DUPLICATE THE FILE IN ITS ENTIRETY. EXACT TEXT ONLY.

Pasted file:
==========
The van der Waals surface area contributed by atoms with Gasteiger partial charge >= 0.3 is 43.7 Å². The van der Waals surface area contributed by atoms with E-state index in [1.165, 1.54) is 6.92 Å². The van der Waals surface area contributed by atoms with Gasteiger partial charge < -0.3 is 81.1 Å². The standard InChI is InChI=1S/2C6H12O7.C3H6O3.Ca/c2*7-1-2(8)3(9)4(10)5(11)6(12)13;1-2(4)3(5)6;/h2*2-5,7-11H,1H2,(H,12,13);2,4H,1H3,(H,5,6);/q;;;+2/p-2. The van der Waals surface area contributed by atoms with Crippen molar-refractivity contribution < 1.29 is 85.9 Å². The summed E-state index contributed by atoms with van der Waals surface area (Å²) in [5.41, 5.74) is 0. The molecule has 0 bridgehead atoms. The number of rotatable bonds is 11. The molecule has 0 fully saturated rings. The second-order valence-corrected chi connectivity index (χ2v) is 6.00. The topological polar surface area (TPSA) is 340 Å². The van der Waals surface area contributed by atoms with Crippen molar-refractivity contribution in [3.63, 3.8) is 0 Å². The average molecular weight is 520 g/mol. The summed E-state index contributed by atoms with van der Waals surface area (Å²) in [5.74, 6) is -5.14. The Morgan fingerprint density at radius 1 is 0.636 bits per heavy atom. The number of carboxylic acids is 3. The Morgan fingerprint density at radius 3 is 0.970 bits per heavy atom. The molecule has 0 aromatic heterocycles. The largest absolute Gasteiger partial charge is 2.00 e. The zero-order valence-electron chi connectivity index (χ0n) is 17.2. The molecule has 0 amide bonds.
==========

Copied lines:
The van der Waals surface area contributed by atoms with Gasteiger partial charge >= 0.3 is 43.7 Å². The van der Waals surface area contributed by atoms with E-state index in [1.165, 1.54) is 6.92 Å². The van der Waals surface area contributed by atoms with Gasteiger partial charge < -0.3 is 81.1 Å². The standard InChI is InChI=1S/2C6H12O7.C3H6O3.Ca/c2*7-1-2(8)3(9)4(10)5(11)6(12)13;1-2(4)3(5)6;/h2*2-5,7-11H,1H2,(H,12,13);2,4H,1H3,(H,5,6);/q;;;+2/p-2. The van der Waals surface area contributed by atoms with Crippen molar-refractivity contribution < 1.29 is 85.9 Å². The summed E-state index contributed by atoms with van der Waals surface area (Å²) in [5.41, 5.74) is 0. The molecule has 0 bridgehead atoms. The number of rotatable bonds is 11. The molecule has 0 fully saturated rings. The second-order valence-corrected chi connectivity index (χ2v) is 6.00. The topological polar surface area (TPSA) is 340 Å². The van der Waals surface area contributed by atoms with Crippen molar-refractivity contribution in [3.63, 3.8) is 0 Å². The average molecular weight is 520 g/mol. The summed E-state index contributed by atoms with van der Waals surface area (Å²) in [5.74, 6) is -5.14. The Morgan fingerprint density at radius 1 is 0.636 bits per heavy atom. The number of carboxylic acids is 3. The Morgan fingerprint density at radius 3 is 0.970 bits per heavy atom. The molecule has 0 aromatic heterocycles. The largest absolute Gasteiger partial charge is 2.00 e. The zero-order valence-electron chi connectivity index (χ0n) is 17.2. The molecule has 0 amide bonds.